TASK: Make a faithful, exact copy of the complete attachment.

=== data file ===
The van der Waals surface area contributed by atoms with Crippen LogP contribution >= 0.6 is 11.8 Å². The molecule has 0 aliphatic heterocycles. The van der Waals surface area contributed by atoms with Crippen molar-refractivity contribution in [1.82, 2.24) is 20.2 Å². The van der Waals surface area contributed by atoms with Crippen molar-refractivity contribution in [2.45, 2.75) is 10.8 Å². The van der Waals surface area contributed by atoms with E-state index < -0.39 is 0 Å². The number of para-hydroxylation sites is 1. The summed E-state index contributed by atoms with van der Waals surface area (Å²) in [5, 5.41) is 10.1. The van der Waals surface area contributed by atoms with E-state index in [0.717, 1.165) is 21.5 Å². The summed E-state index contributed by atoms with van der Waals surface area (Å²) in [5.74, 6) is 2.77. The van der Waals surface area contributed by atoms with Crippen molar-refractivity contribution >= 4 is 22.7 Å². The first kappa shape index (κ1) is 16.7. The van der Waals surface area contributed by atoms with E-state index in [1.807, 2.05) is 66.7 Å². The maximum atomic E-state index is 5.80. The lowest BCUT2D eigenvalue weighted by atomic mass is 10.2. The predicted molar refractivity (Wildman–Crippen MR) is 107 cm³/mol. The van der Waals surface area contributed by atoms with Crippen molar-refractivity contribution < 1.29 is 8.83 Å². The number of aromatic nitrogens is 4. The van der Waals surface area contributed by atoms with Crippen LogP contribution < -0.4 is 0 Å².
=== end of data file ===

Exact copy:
The van der Waals surface area contributed by atoms with Crippen LogP contribution >= 0.6 is 11.8 Å². The molecule has 0 aliphatic heterocycles. The van der Waals surface area contributed by atoms with Crippen molar-refractivity contribution in [1.82, 2.24) is 20.2 Å². The van der Waals surface area contributed by atoms with Crippen molar-refractivity contribution in [2.45, 2.75) is 10.8 Å². The van der Waals surface area contributed by atoms with E-state index < -0.39 is 0 Å². The number of para-hydroxylation sites is 1. The summed E-state index contributed by atoms with van der Waals surface area (Å²) in [5, 5.41) is 10.1. The van der Waals surface area contributed by atoms with E-state index in [0.717, 1.165) is 21.5 Å². The summed E-state index contributed by atoms with van der Waals surface area (Å²) in [5.74, 6) is 2.77. The van der Waals surface area contributed by atoms with Crippen molar-refractivity contribution >= 4 is 22.7 Å². The first kappa shape index (κ1) is 16.7. The van der Waals surface area contributed by atoms with E-state index in [1.807, 2.05) is 66.7 Å². The maximum atomic E-state index is 5.80. The lowest BCUT2D eigenvalue weighted by atomic mass is 10.2. The predicted molar refractivity (Wildman–Crippen MR) is 107 cm³/mol. The van der Waals surface area contributed by atoms with Crippen molar-refractivity contribution < 1.29 is 8.83 Å². The number of aromatic nitrogens is 4. The van der Waals surface area contributed by atoms with Crippen LogP contribution < -0.4 is 0 Å².